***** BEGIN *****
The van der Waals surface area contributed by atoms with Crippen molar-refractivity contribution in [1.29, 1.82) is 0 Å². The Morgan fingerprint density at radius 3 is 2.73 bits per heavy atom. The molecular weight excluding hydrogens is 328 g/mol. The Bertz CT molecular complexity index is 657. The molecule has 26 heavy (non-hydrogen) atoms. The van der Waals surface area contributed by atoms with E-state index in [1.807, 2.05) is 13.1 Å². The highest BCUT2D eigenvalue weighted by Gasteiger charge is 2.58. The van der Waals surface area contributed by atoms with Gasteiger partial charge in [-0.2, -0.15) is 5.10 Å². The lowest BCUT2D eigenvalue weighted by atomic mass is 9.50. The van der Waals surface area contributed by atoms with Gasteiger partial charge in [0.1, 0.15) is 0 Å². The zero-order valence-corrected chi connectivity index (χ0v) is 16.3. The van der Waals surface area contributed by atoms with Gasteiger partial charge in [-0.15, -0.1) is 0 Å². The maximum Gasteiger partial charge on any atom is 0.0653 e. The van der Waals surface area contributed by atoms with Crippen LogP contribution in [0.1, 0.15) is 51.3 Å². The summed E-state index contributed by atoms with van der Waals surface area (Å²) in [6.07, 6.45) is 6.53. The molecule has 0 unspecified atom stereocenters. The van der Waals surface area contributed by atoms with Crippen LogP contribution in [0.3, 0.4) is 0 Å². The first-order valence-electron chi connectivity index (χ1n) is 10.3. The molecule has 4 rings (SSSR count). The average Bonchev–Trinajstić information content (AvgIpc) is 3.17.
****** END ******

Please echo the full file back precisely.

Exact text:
The van der Waals surface area contributed by atoms with Crippen molar-refractivity contribution in [1.29, 1.82) is 0 Å². The Morgan fingerprint density at radius 3 is 2.73 bits per heavy atom. The molecular weight excluding hydrogens is 328 g/mol. The Bertz CT molecular complexity index is 657. The molecule has 26 heavy (non-hydrogen) atoms. The van der Waals surface area contributed by atoms with E-state index in [1.807, 2.05) is 13.1 Å². The highest BCUT2D eigenvalue weighted by Gasteiger charge is 2.58. The van der Waals surface area contributed by atoms with Gasteiger partial charge in [-0.2, -0.15) is 5.10 Å². The lowest BCUT2D eigenvalue weighted by atomic mass is 9.50. The van der Waals surface area contributed by atoms with Gasteiger partial charge in [0.1, 0.15) is 0 Å². The zero-order valence-corrected chi connectivity index (χ0v) is 16.3. The van der Waals surface area contributed by atoms with Gasteiger partial charge in [-0.15, -0.1) is 0 Å². The maximum Gasteiger partial charge on any atom is 0.0653 e. The van der Waals surface area contributed by atoms with Crippen LogP contribution in [0.1, 0.15) is 51.3 Å². The summed E-state index contributed by atoms with van der Waals surface area (Å²) in [6.07, 6.45) is 6.53. The molecule has 0 unspecified atom stereocenters. The van der Waals surface area contributed by atoms with Crippen LogP contribution in [0.3, 0.4) is 0 Å². The first-order valence-electron chi connectivity index (χ1n) is 10.3. The molecule has 4 rings (SSSR count). The average Bonchev–Trinajstić information content (AvgIpc) is 3.17.